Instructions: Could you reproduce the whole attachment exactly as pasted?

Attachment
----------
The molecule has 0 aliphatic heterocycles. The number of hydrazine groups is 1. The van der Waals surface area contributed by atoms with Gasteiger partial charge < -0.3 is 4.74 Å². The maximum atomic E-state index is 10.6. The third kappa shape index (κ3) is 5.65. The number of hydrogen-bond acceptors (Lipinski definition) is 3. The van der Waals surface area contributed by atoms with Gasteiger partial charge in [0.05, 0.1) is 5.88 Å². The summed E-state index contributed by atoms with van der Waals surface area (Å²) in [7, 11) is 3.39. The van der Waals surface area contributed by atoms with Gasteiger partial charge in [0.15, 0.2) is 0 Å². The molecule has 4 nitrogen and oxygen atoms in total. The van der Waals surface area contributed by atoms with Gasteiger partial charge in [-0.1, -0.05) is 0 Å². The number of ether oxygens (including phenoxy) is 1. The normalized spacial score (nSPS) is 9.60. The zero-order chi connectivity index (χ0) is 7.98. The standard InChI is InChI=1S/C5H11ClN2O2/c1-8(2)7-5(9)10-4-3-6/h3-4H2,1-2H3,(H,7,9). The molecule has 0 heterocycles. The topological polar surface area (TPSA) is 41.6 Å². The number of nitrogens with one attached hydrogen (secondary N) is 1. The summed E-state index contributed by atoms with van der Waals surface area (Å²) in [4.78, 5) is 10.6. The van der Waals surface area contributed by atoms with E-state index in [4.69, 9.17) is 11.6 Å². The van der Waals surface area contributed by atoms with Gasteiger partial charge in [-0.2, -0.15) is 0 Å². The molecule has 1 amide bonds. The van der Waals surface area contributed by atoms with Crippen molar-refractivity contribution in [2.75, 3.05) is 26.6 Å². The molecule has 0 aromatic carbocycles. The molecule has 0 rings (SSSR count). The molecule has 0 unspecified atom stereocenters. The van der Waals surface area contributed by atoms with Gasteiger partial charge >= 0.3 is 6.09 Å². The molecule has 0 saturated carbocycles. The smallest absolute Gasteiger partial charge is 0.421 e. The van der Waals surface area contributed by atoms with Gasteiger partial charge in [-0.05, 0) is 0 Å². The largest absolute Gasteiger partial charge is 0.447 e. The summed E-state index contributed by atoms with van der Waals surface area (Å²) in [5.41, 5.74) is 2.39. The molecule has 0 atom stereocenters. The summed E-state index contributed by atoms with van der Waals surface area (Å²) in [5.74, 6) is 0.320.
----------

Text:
The molecule has 0 aliphatic heterocycles. The number of hydrazine groups is 1. The van der Waals surface area contributed by atoms with Gasteiger partial charge < -0.3 is 4.74 Å². The maximum atomic E-state index is 10.6. The third kappa shape index (κ3) is 5.65. The number of hydrogen-bond acceptors (Lipinski definition) is 3. The van der Waals surface area contributed by atoms with Gasteiger partial charge in [0.05, 0.1) is 5.88 Å². The summed E-state index contributed by atoms with van der Waals surface area (Å²) in [7, 11) is 3.39. The van der Waals surface area contributed by atoms with Gasteiger partial charge in [0.15, 0.2) is 0 Å². The molecule has 4 nitrogen and oxygen atoms in total. The van der Waals surface area contributed by atoms with Gasteiger partial charge in [-0.1, -0.05) is 0 Å². The number of ether oxygens (including phenoxy) is 1. The normalized spacial score (nSPS) is 9.60. The zero-order chi connectivity index (χ0) is 7.98. The standard InChI is InChI=1S/C5H11ClN2O2/c1-8(2)7-5(9)10-4-3-6/h3-4H2,1-2H3,(H,7,9). The molecule has 0 heterocycles. The topological polar surface area (TPSA) is 41.6 Å². The number of nitrogens with one attached hydrogen (secondary N) is 1. The summed E-state index contributed by atoms with van der Waals surface area (Å²) in [4.78, 5) is 10.6. The van der Waals surface area contributed by atoms with E-state index in [4.69, 9.17) is 11.6 Å². The van der Waals surface area contributed by atoms with Gasteiger partial charge in [-0.2, -0.15) is 0 Å². The molecule has 1 amide bonds. The van der Waals surface area contributed by atoms with Crippen molar-refractivity contribution in [2.75, 3.05) is 26.6 Å². The molecule has 0 aromatic carbocycles. The molecule has 0 rings (SSSR count). The molecule has 0 unspecified atom stereocenters. The van der Waals surface area contributed by atoms with Gasteiger partial charge >= 0.3 is 6.09 Å². The molecule has 0 saturated carbocycles. The smallest absolute Gasteiger partial charge is 0.421 e. The van der Waals surface area contributed by atoms with Gasteiger partial charge in [-0.05, 0) is 0 Å². The largest absolute Gasteiger partial charge is 0.447 e. The summed E-state index contributed by atoms with van der Waals surface area (Å²) in [5.41, 5.74) is 2.39. The molecule has 0 atom stereocenters. The summed E-state index contributed by atoms with van der Waals surface area (Å²) in [5.74, 6) is 0.320.